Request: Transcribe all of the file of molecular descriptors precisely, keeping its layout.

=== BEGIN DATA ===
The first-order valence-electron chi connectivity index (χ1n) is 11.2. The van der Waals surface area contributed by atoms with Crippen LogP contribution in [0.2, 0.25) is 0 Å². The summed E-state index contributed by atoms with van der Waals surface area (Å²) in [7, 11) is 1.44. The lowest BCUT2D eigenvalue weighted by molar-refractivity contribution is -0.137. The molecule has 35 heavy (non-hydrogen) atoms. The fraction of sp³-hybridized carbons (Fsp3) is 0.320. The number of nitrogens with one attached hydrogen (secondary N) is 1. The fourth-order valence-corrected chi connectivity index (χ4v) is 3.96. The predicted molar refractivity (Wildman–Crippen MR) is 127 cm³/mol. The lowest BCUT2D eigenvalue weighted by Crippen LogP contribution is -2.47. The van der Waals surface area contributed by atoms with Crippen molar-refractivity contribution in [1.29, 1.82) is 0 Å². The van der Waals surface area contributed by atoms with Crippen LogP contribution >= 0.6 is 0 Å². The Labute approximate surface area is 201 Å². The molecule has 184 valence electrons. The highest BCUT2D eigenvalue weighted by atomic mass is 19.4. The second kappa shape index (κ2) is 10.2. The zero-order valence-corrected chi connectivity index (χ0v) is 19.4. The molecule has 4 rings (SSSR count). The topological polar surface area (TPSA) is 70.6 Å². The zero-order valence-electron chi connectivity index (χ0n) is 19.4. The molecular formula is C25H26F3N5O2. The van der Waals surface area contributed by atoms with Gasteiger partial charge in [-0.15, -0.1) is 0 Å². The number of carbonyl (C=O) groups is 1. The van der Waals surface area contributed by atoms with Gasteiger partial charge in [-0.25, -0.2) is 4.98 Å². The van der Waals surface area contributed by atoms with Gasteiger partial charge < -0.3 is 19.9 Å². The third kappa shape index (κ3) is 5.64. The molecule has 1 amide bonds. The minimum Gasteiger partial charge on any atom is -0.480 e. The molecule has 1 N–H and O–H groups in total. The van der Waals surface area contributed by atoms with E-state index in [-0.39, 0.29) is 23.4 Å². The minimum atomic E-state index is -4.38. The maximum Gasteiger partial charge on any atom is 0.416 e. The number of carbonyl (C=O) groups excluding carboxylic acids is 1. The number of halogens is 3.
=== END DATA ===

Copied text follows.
The first-order valence-electron chi connectivity index (χ1n) is 11.2. The van der Waals surface area contributed by atoms with Crippen LogP contribution in [0.2, 0.25) is 0 Å². The summed E-state index contributed by atoms with van der Waals surface area (Å²) in [7, 11) is 1.44. The lowest BCUT2D eigenvalue weighted by molar-refractivity contribution is -0.137. The molecule has 35 heavy (non-hydrogen) atoms. The fraction of sp³-hybridized carbons (Fsp3) is 0.320. The number of nitrogens with one attached hydrogen (secondary N) is 1. The fourth-order valence-corrected chi connectivity index (χ4v) is 3.96. The predicted molar refractivity (Wildman–Crippen MR) is 127 cm³/mol. The lowest BCUT2D eigenvalue weighted by Crippen LogP contribution is -2.47. The van der Waals surface area contributed by atoms with Crippen molar-refractivity contribution in [1.29, 1.82) is 0 Å². The van der Waals surface area contributed by atoms with Crippen LogP contribution >= 0.6 is 0 Å². The Labute approximate surface area is 201 Å². The molecule has 184 valence electrons. The highest BCUT2D eigenvalue weighted by atomic mass is 19.4. The second kappa shape index (κ2) is 10.2. The zero-order valence-corrected chi connectivity index (χ0v) is 19.4. The molecule has 4 rings (SSSR count). The topological polar surface area (TPSA) is 70.6 Å². The zero-order valence-electron chi connectivity index (χ0n) is 19.4. The molecular formula is C25H26F3N5O2. The van der Waals surface area contributed by atoms with Gasteiger partial charge in [-0.15, -0.1) is 0 Å². The number of carbonyl (C=O) groups is 1. The van der Waals surface area contributed by atoms with Gasteiger partial charge in [-0.25, -0.2) is 4.98 Å². The van der Waals surface area contributed by atoms with Gasteiger partial charge < -0.3 is 19.9 Å². The third kappa shape index (κ3) is 5.64. The molecule has 1 amide bonds. The minimum Gasteiger partial charge on any atom is -0.480 e. The molecule has 1 N–H and O–H groups in total. The van der Waals surface area contributed by atoms with E-state index in [-0.39, 0.29) is 23.4 Å². The minimum atomic E-state index is -4.38. The maximum Gasteiger partial charge on any atom is 0.416 e. The number of carbonyl (C=O) groups excluding carboxylic acids is 1. The number of halogens is 3.